Leave it to Gavin Russom (a.k.a. Black Meteoric Star) to have one good idea and stick to it. On his version of "Accusations," one of many stellar tracks from The Future Will Come by fellow DFA compatriots The Juan Maclean, Russom re-records the original bassline using one of his homemade synths and doesn't falter from said melody throughout the song's entire 7-plus minutes. The track is taken from a recent remix collection commissioned by Scion A/V, featuring other reworks from Shit Robot, House of House, and XLR8R Artist to Watch Canyons, and stands as a strangely natural pairing of one of dance music's most pop-friendly acts with one of its more difficult to digest.
Though it's probably the most incongruous track on Dixon's first official mix album since Body Language, Vol. 4, Fever Ray's "If I Had a Heart" nevertheless provides an aesthetic and thematic foundation for the tracks that follow in its wake. Read more »
Keeping up with every XLR8R TV episode can be almost as exhausting as producing it week after week. So, we've made it easy for you—the tired, poor, huddled internet masses yearning to read end-of-year lists—and picked our five favorite episodes of Twenty-Oh-Nine. Read more »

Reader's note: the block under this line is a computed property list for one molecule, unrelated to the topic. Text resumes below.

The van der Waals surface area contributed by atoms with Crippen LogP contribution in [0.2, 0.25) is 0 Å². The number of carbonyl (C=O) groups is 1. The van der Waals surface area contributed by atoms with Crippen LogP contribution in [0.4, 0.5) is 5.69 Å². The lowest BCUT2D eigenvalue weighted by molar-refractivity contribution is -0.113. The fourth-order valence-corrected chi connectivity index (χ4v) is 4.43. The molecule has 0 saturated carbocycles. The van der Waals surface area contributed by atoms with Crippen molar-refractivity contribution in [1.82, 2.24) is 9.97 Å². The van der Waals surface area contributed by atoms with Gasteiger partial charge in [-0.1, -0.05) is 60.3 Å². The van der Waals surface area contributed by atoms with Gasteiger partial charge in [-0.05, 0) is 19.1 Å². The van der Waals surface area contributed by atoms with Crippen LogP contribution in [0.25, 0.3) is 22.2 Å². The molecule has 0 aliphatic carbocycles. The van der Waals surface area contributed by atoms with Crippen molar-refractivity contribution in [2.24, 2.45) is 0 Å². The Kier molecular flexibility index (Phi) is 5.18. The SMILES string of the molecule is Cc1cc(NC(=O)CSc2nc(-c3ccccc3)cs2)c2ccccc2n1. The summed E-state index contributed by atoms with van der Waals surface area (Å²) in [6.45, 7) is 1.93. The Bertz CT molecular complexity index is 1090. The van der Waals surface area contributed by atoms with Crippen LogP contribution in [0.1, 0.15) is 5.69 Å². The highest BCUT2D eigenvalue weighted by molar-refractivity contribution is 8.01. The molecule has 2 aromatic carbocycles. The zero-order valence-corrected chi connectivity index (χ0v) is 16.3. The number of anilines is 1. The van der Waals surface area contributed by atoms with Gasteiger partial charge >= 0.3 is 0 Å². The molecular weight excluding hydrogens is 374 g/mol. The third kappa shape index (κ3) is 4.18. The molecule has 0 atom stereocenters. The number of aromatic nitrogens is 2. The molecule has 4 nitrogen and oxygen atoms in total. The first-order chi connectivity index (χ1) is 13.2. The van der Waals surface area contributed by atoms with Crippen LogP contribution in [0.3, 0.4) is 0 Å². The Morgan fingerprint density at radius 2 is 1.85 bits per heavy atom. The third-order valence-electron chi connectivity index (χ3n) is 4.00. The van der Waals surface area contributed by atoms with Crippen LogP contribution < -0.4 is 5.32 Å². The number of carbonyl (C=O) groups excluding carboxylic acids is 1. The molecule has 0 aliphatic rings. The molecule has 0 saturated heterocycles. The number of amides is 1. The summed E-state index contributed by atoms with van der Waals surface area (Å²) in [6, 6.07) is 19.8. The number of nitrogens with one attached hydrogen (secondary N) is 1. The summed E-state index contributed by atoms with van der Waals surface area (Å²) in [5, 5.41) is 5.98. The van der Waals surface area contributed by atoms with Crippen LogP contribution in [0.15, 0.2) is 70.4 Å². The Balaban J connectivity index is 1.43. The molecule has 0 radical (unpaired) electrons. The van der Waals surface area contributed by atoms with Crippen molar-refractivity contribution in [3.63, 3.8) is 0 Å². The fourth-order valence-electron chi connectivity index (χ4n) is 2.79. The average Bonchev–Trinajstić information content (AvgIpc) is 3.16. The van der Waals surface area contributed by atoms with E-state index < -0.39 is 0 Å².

UK producer Max Cooper (pictured above) is known for his dancefloor-oriented techno—check his recent rework of Abe Cooper and Blake Baxter for proof of that—but this remix of Brooklyn's Au Revoir Simone finds him applying a softer touch. Reducing the girls' vocals to ghostly reverb while delicately layering tinkling keys and warm sub-bass over the song's delicate original melodies, he transforms "Take Me As I Am" into six-plus minutes of sublime bliss. With remixes on the way for artists like Hot Chip and DJ Hell, not to mention more of his own original productions, 2010 is shaping up to be a big year for Cooper.
You like lists and we like self-important navel-gazing, so here it is, another mind-blowing collection of some of XLR8R's top-notch content from 2009. Over the course of the year, our weekly podcast series ran all over the musical map, courtesy of guest mixes turned in by some of our favorite artists. Picking the best of the lot was a King Solomon-esque task, but these were the podcasts we found ourselves coming back to again and again.
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